The DeWalt 12″ Sliding Miter Saw – DWS779
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This is not some cheapo sliding miter saw. This thing stands proud in many of the prominent maker spaces around the community. But it looks like the DWS779 is near retirement with the new DWS709 stepping in with a deeper depth of cut, lighter weight, and better dust collection. I had been using the Ridgid R4221 for several years now which replaced a Harbor Freight 12” saw. The HF saw was an absolute nightmare. It was time to try a different saw for a while.
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Switched out my miter saw to tryout the @dewalttough miter saw. Working on a review for this thing, but before I did anything I had to check all the detents. Perfect 90s and a perfect 45, it even passes the 5 cut test for square on sliding cuts. We’ll see how I like it after a few weeks. Be on the lookout for a review on WoodWorkLIFE.com They just dropped the price if this OG saw by 50$ at @homedepot to 350, might be worth checking out. What miter saw are you running? What do you hate about it (if anything)? This post is part of a partnership with #homedepot #thdprospective #homedepotpartner . . . #newtool #mitersaw #perfectsquare #perfectmiter #tools #dewalttough #dewalt #saw #woodworkingtools #woodworking #woodworkersofinstagram #furnituremaker #cabinetmaker #woodworklife
Out of the box, the DWS779 (at least this one) came perfectly set up with all of the detents DEAD ON. I even validated the square of the positive lock at 90 with William Ng 5 cut method and was within a thousandth of an inch. Most modern saws in the $300+ price range come pretty reliably set up, but it still makes me happy.
The bevel detents at 15, 33.5, and 45 are spot on too. It is nice when you can trust a tool like this. The other thing, even the more expensive Ridgid didn’t have, was plum fence extensions. This may seem like a minor gripe, but when you are cutting molding, plum-ness of the fence extensions can add extra degrees to a compound bevel, which can add caulk to your work…no bueno. So far so good.
Another gripe I had with the Ridgid was saw blade wobble. It wasn’t enough to throw off the square or plum of a cut, but it always left the cut feeling a little less smooth than it could’ve been. The DeWalt DWS779 has almost ZERO blade wobble. It feels very under control when using the sliding motion, making a square cut with no deviations or wiggles across the entire sliding range.
The included 32 tooth blade on the other hand, not so much. Typically a miter saw makes crosscuts and compound cuts, neither of with a 32 tooth blade is suitable for (in non-2x4s.) I would recommend at minimum a high quality 40-60 tooth combination blade. Or, if you are going to use it for mostly cross-cuts like me, this lovely 100 tooth fine finish blade from Diablo.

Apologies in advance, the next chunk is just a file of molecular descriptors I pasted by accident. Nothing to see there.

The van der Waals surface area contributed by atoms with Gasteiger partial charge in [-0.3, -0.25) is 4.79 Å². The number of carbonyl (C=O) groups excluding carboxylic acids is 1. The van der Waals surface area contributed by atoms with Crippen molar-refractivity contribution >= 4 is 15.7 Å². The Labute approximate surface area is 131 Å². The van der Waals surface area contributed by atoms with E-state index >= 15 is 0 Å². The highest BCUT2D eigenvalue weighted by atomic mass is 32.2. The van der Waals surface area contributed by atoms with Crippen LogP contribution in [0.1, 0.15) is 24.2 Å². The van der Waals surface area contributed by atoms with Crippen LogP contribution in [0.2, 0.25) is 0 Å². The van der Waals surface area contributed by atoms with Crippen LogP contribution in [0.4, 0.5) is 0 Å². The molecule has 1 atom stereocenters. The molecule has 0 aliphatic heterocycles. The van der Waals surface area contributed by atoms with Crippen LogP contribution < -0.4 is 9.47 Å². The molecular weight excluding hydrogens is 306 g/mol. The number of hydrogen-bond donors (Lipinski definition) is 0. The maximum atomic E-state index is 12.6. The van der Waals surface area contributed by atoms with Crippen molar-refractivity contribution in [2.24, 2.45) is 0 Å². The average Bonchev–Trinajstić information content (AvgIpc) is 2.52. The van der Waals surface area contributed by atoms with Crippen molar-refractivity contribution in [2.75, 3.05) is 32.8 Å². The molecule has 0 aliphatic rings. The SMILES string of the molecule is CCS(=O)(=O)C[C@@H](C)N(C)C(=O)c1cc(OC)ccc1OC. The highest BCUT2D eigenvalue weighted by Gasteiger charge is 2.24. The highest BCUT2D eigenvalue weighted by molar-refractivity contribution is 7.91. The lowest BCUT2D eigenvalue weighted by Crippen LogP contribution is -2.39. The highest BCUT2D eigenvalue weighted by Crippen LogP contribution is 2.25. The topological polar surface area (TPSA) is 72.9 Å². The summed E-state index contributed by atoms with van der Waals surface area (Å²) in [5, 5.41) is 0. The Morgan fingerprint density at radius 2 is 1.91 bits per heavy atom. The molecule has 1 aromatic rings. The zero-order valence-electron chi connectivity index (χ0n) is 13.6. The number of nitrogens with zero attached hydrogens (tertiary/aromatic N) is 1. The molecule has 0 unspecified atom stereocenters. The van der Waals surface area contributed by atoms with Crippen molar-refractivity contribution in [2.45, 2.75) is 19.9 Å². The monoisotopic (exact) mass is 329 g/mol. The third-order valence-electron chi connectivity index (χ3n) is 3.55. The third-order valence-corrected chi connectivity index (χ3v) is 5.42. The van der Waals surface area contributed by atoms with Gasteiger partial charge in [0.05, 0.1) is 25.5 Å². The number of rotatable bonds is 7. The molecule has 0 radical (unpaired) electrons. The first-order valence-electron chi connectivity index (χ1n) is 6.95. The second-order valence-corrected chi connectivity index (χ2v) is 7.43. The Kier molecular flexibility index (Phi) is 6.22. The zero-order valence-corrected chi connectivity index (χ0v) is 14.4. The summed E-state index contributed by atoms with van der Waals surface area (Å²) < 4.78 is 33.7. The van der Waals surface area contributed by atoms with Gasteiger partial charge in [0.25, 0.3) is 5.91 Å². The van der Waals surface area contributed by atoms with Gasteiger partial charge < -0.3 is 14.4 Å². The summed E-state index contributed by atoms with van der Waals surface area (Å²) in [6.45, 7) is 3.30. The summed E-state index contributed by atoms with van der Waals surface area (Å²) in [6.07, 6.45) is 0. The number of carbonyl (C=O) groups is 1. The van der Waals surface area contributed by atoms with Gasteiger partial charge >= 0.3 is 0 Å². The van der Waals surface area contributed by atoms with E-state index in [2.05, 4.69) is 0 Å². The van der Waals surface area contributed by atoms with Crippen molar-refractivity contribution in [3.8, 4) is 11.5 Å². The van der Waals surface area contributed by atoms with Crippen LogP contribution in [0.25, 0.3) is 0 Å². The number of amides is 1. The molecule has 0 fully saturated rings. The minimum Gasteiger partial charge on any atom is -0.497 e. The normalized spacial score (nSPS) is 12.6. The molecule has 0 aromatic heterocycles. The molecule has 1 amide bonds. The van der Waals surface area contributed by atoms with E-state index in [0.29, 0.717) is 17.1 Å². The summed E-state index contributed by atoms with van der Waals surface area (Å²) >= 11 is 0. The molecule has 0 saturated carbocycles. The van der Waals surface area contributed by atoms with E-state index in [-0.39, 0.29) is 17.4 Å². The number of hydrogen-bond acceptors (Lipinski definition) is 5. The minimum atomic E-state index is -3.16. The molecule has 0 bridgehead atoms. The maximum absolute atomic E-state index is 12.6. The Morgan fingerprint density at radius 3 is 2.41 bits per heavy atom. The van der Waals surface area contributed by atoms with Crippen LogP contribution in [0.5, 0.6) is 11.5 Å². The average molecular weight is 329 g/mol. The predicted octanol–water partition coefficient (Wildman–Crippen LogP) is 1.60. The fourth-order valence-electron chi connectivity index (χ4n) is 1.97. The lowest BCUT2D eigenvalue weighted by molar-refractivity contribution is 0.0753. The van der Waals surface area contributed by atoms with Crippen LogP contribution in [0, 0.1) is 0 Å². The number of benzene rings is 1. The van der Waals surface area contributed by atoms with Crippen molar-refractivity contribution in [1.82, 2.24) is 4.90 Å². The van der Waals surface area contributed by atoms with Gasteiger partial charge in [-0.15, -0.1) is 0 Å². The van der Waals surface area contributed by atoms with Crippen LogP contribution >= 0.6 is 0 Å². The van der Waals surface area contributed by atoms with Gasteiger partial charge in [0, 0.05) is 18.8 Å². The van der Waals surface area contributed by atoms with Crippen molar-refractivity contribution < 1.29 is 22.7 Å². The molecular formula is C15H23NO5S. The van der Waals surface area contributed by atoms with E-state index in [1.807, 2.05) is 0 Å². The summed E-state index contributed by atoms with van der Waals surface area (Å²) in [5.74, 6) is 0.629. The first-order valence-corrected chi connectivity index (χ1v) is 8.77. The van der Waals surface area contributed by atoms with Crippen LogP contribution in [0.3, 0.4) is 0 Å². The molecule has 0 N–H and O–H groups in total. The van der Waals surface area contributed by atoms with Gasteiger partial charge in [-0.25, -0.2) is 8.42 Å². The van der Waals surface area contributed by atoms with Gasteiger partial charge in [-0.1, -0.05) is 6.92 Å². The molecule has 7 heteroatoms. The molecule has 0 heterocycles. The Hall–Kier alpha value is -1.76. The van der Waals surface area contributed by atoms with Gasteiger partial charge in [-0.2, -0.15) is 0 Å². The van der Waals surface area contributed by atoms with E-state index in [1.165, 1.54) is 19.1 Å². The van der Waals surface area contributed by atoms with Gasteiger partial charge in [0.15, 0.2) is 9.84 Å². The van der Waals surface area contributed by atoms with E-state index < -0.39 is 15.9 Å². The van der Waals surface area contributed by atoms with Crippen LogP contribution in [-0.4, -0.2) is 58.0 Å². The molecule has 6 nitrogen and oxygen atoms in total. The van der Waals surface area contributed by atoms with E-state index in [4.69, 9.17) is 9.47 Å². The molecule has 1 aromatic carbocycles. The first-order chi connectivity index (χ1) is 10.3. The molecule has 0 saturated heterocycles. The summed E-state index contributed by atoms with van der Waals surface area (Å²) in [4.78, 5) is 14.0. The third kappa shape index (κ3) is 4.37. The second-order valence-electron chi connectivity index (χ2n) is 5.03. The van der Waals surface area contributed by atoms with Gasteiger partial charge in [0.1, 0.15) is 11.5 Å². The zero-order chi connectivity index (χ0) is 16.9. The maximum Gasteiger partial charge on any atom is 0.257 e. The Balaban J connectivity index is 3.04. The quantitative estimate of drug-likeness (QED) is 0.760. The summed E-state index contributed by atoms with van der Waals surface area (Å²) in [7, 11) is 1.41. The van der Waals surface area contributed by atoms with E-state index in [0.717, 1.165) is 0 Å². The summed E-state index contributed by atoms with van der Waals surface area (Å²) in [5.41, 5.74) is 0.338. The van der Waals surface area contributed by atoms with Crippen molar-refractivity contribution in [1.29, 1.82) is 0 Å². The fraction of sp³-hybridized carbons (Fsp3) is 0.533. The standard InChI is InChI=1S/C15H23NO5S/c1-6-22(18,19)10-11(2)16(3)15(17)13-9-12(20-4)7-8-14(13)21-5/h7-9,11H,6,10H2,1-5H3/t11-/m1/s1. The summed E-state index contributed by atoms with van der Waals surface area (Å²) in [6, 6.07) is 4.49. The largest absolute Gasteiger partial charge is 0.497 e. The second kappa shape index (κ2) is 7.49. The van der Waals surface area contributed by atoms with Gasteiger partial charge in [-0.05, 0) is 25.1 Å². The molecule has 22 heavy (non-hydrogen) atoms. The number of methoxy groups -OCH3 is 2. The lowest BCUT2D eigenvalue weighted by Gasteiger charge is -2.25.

Another challenge with the DeWalt, and really any miter saw
Overall the DWS779 has done a great job standing the test of time but there are a few places it could improve on. Dust collection, it does as well as any other saw of this era, but the newer saws are getting better and better at keeping that dust out of the air. A laser or shadow line: I don’t typically trust laser lines, but the Ridgid has an LED behind the blade that produces sharp shadows exactly where the blade is going to go. We’ll see if the new model has these features after I get my hands on one. The final thing and this seems like a bit of a safety hazard, is the torque of the saw at startup. On the plus side, the DeWalt saw hits maximum RPM nearly immediately and also has a nice brake for slowing it down. BUT…this immediate torque causes the body to push up against your hand when you pull the trigger. I could see this firing back a piece of wood, or shooting up into a misplaced arm in some circumstance down the road but I haven’t heard any reports.
I am going to keep the DWS779 as my daily driver for a while and see how I like it. So far so good. It has quite a few legs up on the Ridgid. I could see myself building a new miter saw station around this new Miter saw in my new shop at the new house. Without the blade wobble, and with the positive detents being so accurate, I trust this saw a lot more to make accurate cuts without second guesses. Someday that will probably bite me, but until then it will save a lot of time.
I guess not it is time to start designing a new miter saw station? Any ideas?
What kind of Miter saw are you running if you have one? What are some things you wish you would’ve known about it before you bought it?
Remember, keep your tools sharp, and your mind sharper.